John recently sent me a great report, written in 1991, by the Fieldstone Alliance. It was their Nonprofit Decline and Dissolution Report, entitled Going Out of Business: Why, When and How to Do It Gracefully. It’s a great report based on comprehensive research and fieldwork that identifies the situations that should lead nonprofit organizations to consider going out of business. It identifies warning signs and causes that signal the need to plan for the end. It provides a framework with which to consider various alternatives to dissolution. It suggests how organizations should deal with stakeholders and outsiders to achieve an honorable death.

This is the work we need to do. But given the sensitivity around the issue, I’ll settle for the idea that, at the very least, this is the conversation we need to start.

  • Guest

    I’m sure I’ve read articles with less thought-out ideas before, but it’s been a long time. There are good reasons for arts groups to end, but those reasons are not here.

    Is such lame thinking all one needs to be a writer these days? And the forest analogy is about the worst comparison to theater I’ve ever read. Trees have no control over the amount of rain or fertilizer around them, but theaters could always build more audiences that would support their growth and the growth of theaters around them. Funders could always provide more for programs that educate and cultivate future audiences in a way that Smokey the Bear can’t do for trees. I’m not saying that Funders do, but it’s just an inkling of how bad this analogy is.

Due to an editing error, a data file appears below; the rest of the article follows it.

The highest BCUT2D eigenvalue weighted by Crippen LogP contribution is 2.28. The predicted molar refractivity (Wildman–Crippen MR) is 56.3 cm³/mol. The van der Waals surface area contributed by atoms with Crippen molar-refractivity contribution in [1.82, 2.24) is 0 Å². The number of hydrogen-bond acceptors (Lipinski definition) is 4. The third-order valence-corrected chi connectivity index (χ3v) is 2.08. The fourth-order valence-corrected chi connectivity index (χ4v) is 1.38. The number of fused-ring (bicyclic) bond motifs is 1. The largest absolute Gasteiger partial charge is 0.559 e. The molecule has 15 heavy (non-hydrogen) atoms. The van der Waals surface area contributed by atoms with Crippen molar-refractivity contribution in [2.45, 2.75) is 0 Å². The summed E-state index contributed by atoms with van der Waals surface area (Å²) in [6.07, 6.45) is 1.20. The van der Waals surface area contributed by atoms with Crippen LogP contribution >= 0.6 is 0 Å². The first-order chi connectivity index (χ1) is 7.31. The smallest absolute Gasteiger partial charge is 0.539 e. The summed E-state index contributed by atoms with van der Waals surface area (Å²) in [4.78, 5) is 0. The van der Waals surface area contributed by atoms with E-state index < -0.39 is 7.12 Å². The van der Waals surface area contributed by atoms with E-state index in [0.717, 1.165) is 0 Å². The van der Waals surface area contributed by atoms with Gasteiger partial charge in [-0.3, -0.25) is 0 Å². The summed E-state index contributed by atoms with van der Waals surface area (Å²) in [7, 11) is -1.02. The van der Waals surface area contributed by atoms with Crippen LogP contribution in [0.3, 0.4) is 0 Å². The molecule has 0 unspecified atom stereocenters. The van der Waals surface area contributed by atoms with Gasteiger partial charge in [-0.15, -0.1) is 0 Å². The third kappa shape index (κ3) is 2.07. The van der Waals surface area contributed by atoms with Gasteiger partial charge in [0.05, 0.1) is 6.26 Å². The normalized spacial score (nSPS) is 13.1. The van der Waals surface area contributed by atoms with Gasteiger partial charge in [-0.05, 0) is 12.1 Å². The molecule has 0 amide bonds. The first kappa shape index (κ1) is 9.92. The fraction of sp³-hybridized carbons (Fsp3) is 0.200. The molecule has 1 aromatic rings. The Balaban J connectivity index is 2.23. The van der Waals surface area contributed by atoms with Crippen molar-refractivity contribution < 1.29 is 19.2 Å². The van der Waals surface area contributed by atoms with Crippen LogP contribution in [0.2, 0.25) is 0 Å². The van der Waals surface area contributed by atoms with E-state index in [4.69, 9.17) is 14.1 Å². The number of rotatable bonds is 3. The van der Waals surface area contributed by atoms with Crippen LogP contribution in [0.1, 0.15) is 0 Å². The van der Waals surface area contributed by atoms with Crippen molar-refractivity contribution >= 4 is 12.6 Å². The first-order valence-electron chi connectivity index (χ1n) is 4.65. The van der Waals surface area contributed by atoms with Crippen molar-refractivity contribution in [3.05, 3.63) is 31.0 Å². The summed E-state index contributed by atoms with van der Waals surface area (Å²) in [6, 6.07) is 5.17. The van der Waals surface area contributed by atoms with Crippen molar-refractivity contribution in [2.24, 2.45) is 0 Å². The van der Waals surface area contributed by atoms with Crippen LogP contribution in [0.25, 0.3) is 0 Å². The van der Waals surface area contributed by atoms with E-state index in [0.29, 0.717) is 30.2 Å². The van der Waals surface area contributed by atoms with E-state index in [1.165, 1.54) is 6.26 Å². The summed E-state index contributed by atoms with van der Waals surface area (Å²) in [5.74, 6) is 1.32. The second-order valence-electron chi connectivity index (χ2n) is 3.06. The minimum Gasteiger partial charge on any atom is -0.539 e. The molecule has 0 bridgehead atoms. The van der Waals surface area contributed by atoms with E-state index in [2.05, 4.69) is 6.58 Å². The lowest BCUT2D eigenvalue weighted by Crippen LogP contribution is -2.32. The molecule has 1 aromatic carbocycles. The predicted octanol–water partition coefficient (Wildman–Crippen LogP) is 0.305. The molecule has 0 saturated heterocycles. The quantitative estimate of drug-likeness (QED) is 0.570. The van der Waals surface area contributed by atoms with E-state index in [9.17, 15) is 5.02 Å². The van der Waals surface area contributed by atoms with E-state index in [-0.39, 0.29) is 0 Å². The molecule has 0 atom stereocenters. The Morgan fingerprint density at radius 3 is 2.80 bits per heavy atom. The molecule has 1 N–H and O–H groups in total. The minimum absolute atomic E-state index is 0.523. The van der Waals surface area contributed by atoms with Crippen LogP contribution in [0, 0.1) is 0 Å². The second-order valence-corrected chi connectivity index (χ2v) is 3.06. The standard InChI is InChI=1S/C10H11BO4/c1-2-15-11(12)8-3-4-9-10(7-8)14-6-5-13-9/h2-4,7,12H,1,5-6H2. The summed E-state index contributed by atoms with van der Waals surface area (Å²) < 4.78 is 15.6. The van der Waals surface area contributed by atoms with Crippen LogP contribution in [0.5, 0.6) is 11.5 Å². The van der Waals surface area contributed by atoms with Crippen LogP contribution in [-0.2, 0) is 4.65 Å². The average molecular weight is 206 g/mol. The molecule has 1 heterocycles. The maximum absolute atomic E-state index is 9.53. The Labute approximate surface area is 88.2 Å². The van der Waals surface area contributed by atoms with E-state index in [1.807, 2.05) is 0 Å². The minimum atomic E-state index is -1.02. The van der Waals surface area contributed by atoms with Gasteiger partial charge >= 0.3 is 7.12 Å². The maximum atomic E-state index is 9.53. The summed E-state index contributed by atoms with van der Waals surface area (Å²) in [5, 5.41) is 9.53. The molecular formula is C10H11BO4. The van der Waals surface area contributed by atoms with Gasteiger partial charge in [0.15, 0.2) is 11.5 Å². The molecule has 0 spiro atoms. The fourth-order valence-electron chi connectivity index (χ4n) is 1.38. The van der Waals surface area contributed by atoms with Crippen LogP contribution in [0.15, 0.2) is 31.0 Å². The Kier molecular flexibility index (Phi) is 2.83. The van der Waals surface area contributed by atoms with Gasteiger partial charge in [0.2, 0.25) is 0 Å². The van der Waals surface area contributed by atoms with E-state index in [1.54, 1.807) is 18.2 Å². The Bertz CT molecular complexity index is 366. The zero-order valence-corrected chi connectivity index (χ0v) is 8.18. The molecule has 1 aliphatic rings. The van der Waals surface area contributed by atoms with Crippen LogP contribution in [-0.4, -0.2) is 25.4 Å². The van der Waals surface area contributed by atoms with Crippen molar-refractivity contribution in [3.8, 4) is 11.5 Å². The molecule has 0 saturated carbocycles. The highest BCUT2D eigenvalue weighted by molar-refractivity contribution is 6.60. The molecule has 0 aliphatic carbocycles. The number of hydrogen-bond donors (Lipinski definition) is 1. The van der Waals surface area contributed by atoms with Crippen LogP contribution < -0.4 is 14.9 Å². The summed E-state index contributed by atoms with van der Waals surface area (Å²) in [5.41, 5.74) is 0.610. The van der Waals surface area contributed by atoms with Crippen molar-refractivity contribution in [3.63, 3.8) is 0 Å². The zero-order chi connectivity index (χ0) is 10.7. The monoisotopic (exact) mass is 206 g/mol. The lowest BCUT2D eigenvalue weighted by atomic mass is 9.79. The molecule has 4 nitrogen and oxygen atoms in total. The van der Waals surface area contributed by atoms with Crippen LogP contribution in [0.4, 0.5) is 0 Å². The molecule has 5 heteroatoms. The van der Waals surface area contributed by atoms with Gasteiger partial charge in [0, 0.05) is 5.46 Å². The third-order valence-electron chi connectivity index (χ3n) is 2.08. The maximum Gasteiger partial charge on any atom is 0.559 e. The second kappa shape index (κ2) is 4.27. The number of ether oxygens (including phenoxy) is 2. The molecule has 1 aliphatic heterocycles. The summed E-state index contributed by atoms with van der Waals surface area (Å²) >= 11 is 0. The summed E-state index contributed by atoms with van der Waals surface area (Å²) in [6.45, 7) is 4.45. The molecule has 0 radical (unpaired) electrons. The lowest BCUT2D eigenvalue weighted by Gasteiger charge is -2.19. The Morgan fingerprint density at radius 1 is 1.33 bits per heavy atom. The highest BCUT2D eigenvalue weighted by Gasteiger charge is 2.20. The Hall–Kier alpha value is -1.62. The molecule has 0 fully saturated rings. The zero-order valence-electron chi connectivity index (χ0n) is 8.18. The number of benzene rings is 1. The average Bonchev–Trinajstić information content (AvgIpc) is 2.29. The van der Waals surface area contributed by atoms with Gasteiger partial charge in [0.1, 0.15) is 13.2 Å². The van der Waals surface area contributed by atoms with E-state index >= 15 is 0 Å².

I would be more interested in a case for Mergers & Acquisitions. This is how for-profit businesses often grow and build interest in their services down the road. It’s also how the theater community could avoid losing a lot of institutional memory and pass along resources (like their 501(c)3) to a newer, growing enterprise.

    Please, go back and rethink this a lil’ deeper.

    • Respectfully, you’re welcome to disagree with the sentiments in Mr. Webb’s post, but you’re also commenting without affixing your name, and one could easily and quite successfully argue that that is, to use your word, lame.

      Indeed, if you really believe theaters can “always build more audiences” to “support their growth and the growth of theaters around them,” is it not at all incumbent upon you to detail explicitly how you would do so, and, further, to disprove Mr. Webb’s contention that audiences are not being stretched too thin? In a society of endless capital and theoretically bottomless philanthropy, funders can “always provide more for programs that educate and cultivate future audiences,” but as you acknowledge that funders are not doing so, what remedy do you propose?

      I will always respect your right to like, loathe or assail whatever writing you want, but surely you can see that your anonymity is suspect. If you would have Mr. Webb “go back and think this a lil’ deeper,” I would respectfully ask you to do the same, starting with putting your name forth as Mr. Webb has, so readers can make their own assessments of competing points of view.